Human Services Department announces the 988 crisis support line implemented resources to better serve LGBTQIA+ New Mexicans

New Mexicans now have the option to press 3 after dialing 988 to connect to LGBTQIA+ affirming behavioral health professionals 

SANTA FE — Today, The New Mexico Human Services Department (HSD) announced it is working to help build awareness about the 988 crisis support line resources to meet the needs of New Mexico’s LGBTQIA+ communities. 

In late 2022, the 988 crisis support line integrated specialized, inclusive, emotional and crisis care support services to better serve the LGBTQIA+ community. The program is a pilot project of the National Suicide Prevention Lifeline supported by the federal Substance Abuse and Mental Health Association and in collaboration with The Trevor Project, a suicide prevention group for LGBTQIA+ young people. 

LGBTQIA+ youth and adults who contact the 988 Lifeline via phone, text, or chat have the option of being connected with a specially trained, LGBTQIA-competent mental health peer by phone 24/7, and via text and chat during the hours of 5 p.m. to 4 a.m. MT daily. 

“Linking those in need to compassionate and effective care by expanding access to affirming support for LGBTQIA+ youth is a key step in saving lives, decreasing stigma, rejection, trauma, victimization, microaggressions, homophobia and transphobia,” said Neal Bowen, PhD., HSD’s Director of Behavioral Health Services. “In our early 988 community listening sessions, we heard loud and clear that LGBTQIA+ communities across New Mexico want to know they can trust and count on a safe and supportive crisis response to improve, not worsen the situation — Now they can.” 

An estimated 85,388 New Mexico adults, or 5.2 percent of the population identify as lesbian, gay, bisexual, or other, while 13,137 or 0.8 percent identify as transgender or gender non-conforming, according to data from the New Mexico Department of Health’s Behavioral Risk Factor Surveillance System.  

Approximately 21,300, or 19.2 percent of High School youth in New Mexico identify as LGBTQIA+, according to a 2019 Youth Risk and Resiliency Survey. Data also shows LGBTQIA+ youth are more than four times as likely to attempt suicide or engage in self-harm compared to their straight, cisgender peers. LGBTQIA+ adults are also at greater risk of suicide.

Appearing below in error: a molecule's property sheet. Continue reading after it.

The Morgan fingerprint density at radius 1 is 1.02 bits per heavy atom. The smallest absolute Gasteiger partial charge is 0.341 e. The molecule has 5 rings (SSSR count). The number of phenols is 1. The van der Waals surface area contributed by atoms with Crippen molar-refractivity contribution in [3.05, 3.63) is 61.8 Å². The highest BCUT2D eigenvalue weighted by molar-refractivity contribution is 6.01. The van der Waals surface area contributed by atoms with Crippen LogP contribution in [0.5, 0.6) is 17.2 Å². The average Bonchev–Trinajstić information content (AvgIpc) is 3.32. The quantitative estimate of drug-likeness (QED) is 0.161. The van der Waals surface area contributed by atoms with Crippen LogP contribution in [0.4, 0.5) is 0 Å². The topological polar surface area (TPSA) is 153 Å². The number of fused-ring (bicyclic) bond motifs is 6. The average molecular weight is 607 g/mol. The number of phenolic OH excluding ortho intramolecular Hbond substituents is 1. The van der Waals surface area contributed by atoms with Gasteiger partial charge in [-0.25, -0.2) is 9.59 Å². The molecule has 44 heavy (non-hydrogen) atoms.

HSD encourages those in need of emotional support to call, text or chat 988. Since the inception of the crisis support line in July 2022, people reaching out for help via chat have been able to connect to a behavioral health professional in New Mexico 99 percent of the time, and those reaching out via text have been able to connect 100 percent of the time. 88 percent of the calls have been answered in state by New Mexico mental health peers.  

If you or a loved one is experiencing feelings of hopelessness, mental or emotional distress, or need help finding local community services, call or text 988, the crisis support line. 

The new site also features a Get Help Now page for New Mexicans to quickly access crisis support resources and find available behavioral health providers.  

For 988 resources for the LGBTQIA+ communities, visit 


We talk, interpret and smile in all languages.  We provide written information to our customers in both English and Spanish and interpretation services are available in 58 languages through our provider, CTS Language Link. For our hearing, and speech impaired customers, we utilize Relay New Mexico, a free 24-hour service that ensures equal communication access via the telephone to individuals who are deaf, hard of hearing, deaf-blind or speech disabled.  

The Human Services Department provides services and benefits to 1,088,981 New Mexicans through several programs including: the Medicaid Program, Temporary Assistance for Needy Families (TANF) Program, Supplemental Nutrition Assistance Program (SNAP), Child Support Program, and several Behavioral Health Services.